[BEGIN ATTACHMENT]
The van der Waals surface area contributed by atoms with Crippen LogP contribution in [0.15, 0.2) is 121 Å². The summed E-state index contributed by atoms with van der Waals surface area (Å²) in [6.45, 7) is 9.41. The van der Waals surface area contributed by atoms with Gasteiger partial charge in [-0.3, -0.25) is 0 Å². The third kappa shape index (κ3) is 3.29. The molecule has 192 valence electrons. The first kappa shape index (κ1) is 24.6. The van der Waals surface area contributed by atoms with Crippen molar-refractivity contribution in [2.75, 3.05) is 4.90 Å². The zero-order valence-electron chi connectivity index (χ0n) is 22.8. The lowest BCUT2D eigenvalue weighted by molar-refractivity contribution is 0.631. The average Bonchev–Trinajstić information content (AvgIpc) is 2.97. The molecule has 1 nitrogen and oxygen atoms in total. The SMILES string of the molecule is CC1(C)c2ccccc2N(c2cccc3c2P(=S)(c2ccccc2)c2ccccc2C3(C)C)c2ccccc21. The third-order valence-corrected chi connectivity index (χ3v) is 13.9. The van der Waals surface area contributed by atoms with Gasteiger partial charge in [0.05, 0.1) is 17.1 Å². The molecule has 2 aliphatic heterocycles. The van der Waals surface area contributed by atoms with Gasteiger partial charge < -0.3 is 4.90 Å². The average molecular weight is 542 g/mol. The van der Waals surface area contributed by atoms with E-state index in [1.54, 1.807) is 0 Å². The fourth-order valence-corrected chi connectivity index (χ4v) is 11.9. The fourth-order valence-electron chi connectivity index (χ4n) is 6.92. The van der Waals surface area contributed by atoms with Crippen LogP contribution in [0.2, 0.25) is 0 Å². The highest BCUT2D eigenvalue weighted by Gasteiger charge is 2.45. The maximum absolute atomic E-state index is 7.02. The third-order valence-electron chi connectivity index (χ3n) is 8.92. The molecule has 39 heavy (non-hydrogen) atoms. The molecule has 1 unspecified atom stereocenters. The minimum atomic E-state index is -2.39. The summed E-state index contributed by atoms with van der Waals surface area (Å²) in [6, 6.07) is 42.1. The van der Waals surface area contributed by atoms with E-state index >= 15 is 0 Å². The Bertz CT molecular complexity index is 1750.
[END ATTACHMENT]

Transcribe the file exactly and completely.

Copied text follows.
The van der Waals surface area contributed by atoms with Crippen LogP contribution in [0.15, 0.2) is 121 Å². The summed E-state index contributed by atoms with van der Waals surface area (Å²) in [6.45, 7) is 9.41. The van der Waals surface area contributed by atoms with Gasteiger partial charge in [-0.3, -0.25) is 0 Å². The third kappa shape index (κ3) is 3.29. The molecule has 192 valence electrons. The first kappa shape index (κ1) is 24.6. The van der Waals surface area contributed by atoms with Crippen molar-refractivity contribution in [2.75, 3.05) is 4.90 Å². The zero-order valence-electron chi connectivity index (χ0n) is 22.8. The lowest BCUT2D eigenvalue weighted by molar-refractivity contribution is 0.631. The average Bonchev–Trinajstić information content (AvgIpc) is 2.97. The molecule has 1 nitrogen and oxygen atoms in total. The SMILES string of the molecule is CC1(C)c2ccccc2N(c2cccc3c2P(=S)(c2ccccc2)c2ccccc2C3(C)C)c2ccccc21. The third-order valence-corrected chi connectivity index (χ3v) is 13.9. The van der Waals surface area contributed by atoms with Gasteiger partial charge in [0.05, 0.1) is 17.1 Å². The molecule has 2 aliphatic heterocycles. The van der Waals surface area contributed by atoms with Gasteiger partial charge < -0.3 is 4.90 Å². The average molecular weight is 542 g/mol. The van der Waals surface area contributed by atoms with E-state index in [1.54, 1.807) is 0 Å². The fourth-order valence-corrected chi connectivity index (χ4v) is 11.9. The fourth-order valence-electron chi connectivity index (χ4n) is 6.92. The van der Waals surface area contributed by atoms with Crippen LogP contribution in [0.2, 0.25) is 0 Å². The highest BCUT2D eigenvalue weighted by Gasteiger charge is 2.45. The maximum absolute atomic E-state index is 7.02. The third-order valence-electron chi connectivity index (χ3n) is 8.92. The molecule has 39 heavy (non-hydrogen) atoms. The molecule has 1 unspecified atom stereocenters. The minimum atomic E-state index is -2.39. The summed E-state index contributed by atoms with van der Waals surface area (Å²) in [6, 6.07) is 42.1. The van der Waals surface area contributed by atoms with E-state index >= 15 is 0 Å². The Bertz CT molecular complexity index is 1750.